Welcome to the Department of English site for Prospective Students! Here you will find a wealth of information about our undergraduate program. Are you interested in creative writing? Check out the courses that we offer in writing prose and poetry, as well as opportunities to submit your creative work to our student literary magazine, Laurus, or work on our internationally known literary journal, Prairie Schooner. Are you interested in honing your research and expository writing skills? Check out the many courses we offer in composition and rhetoric, and visit our Writing Center, located in Andrews 115. If you are interested in studying literature, we offer a wide variety of courses--everything from Shakespeare to Native American Literature to Children's Literature. One of our specialties is the cutting-edge field of Digital Humanities-the use of emerging technologies to study, analyze and create texts, collaborate on projects using digital tools, and develop new ways of thinking about what the task of being a humanist can be. Check out, for example, one of our new courses, "Being Human in a Digital World." Finally, we are interested in helping you explore career opportunities. Being an English major, as we like to say, is a way to explore the world.
Professor and Chair,
Department of English
The English Advising Center exists to help you succeed in your undergraduate career at UNL. Follow this link to find about meet the department advisor, view office hours and location, and access the resources and forms available in the Advising Center.
Hosted by various majors within the humanities and social science department, this special event brings together a panel of alumni to share their experiences within their respective fields and offer advice on navigating both professional networking and career building skills in the humanities.
ENGL100: Career Planning for English Majors
Starting in the spring semester of 2013, this new course will be offered to al students who are in the beginning stages of an English major. Designed as an orientation to the major, students will develop a working knowledge of the academic and professional work required of the degree and will leave the class armed with intellectual and civic skills necessary for today’s global economy.
Freshman Advising Event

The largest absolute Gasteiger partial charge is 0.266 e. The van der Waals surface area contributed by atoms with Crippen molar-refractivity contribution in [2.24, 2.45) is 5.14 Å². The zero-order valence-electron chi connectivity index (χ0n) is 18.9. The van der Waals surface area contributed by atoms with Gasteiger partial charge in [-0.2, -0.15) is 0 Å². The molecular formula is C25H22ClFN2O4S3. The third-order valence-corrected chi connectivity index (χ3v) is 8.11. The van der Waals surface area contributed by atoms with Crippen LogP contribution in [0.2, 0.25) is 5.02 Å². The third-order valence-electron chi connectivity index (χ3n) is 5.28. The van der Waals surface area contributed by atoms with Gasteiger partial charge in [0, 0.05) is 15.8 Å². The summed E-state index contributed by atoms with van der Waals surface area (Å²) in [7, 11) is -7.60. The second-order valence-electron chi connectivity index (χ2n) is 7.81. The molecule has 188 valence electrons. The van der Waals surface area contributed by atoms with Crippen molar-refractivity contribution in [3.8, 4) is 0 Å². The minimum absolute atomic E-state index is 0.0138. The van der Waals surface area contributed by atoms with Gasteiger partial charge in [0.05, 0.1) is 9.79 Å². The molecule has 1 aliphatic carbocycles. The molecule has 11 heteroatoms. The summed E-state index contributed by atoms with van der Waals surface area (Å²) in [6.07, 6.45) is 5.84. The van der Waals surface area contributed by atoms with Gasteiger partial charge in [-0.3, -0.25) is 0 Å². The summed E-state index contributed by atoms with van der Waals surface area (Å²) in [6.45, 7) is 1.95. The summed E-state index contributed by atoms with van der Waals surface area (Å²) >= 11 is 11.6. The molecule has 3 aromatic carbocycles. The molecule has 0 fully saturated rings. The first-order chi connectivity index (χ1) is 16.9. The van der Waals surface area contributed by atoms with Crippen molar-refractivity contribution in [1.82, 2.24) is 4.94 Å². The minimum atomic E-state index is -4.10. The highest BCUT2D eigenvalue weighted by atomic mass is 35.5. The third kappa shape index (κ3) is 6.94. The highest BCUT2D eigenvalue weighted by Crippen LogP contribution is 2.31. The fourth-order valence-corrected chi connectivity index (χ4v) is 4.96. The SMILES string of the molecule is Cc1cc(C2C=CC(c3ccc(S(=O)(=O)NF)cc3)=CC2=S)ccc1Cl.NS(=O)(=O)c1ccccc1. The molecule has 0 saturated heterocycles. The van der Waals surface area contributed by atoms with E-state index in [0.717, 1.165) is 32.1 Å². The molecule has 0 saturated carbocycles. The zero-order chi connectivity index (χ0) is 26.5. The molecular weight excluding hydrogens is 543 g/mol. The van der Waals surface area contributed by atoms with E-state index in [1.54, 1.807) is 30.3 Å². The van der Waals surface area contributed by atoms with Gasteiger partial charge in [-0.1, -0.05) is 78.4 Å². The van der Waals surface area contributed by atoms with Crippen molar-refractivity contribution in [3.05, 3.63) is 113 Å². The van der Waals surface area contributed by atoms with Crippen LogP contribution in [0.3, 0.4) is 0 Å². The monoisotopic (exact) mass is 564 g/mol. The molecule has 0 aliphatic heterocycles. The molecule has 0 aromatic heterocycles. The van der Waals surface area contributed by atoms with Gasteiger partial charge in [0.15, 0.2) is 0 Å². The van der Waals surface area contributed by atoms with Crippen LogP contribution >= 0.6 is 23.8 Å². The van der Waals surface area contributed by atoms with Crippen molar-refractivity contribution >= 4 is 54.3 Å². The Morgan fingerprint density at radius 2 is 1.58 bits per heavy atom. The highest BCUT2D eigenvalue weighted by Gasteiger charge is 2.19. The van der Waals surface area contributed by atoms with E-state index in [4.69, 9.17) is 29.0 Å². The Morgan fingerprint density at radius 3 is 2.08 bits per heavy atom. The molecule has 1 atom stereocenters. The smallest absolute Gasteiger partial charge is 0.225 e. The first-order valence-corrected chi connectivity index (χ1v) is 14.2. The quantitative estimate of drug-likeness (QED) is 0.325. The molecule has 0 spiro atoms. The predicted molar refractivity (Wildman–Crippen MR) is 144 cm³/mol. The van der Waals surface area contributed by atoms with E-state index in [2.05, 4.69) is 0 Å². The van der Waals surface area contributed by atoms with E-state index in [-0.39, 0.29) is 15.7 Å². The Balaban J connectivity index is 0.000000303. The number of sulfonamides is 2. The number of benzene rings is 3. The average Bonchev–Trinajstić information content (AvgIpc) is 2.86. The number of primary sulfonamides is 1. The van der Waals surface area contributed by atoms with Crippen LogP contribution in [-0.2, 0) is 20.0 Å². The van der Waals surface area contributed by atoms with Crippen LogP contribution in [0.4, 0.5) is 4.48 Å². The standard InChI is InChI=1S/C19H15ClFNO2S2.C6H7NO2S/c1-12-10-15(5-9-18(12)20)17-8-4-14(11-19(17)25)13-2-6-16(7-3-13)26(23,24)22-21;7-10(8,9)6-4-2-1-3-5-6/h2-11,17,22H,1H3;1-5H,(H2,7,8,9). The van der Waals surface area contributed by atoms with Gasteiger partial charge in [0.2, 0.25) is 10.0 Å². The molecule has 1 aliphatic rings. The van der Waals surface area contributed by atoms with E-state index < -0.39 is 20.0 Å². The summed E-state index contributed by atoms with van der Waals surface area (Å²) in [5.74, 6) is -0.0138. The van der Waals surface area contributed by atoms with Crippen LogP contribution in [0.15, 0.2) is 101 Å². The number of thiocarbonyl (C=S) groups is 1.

Every Fall semester, the English Undergraduate Advising Office hosts a special advising event for new English majors and freshman in the department. Together with major advisers from History, Political Science, and the College of Arts and Sciences advising center, students can meet one-on-one with an adviser to ask questions about the enrollment process and to consult about their next semester’s academic schedule.
In the Spring semester, the advising office sponsors an interdisciplinary panel that explores the how to add professional experience to the English major through internships. Students are encouraged to ask questions of the panel and leave the event with a better knowledge of the variety of opportunities available and ready to find the intership that is best for them.
Preparing for Graduate School
This event brings together a panel of speakers experienced with preparing for the graduate application process, including a current graduate student and the career services representative..
Making the Most of your major
There are a number of advantages to getting involved in our department! Not only do you have the opportunity to build camaraderie with your peers and create relationships with faculty mentors but you can also participate in ongoing events that will enrich your own academic program.
Recent writers and poets include ZZ Packer, Randall Kenan, Alicia Ostriker and Nikola Madzirov
Robert Knoll Lecture
The Knoll Lectures bring renowned scholars to the university to talk about relevant literary topics . All faculty, students, staff, and members of the public are invited. The series commemorates the late Dr. Robert Knoll, a distinguished professor of English. Recent speakers include Brad Morrow, Marjorie Perloff, and Achsah Guibbory.
Humanities on the Edge
The Humanities on the Edge lecture series is co-organized by Dr. Marco Abel and Dr. Roland Vegso. Guest scholars lecture about various theoretical topics in the humanities. Recent speakers include Sarah Geyer, Sande Cohen, and Michael Hardt.
Recognized Student Organizations are a fantastic way to meet peers with interests similar to your own. The Literary League is open to any UNL student who has an interest in literary studies. The group hosts distinguished guest speakers, participates in philanthropic book drives, and much more!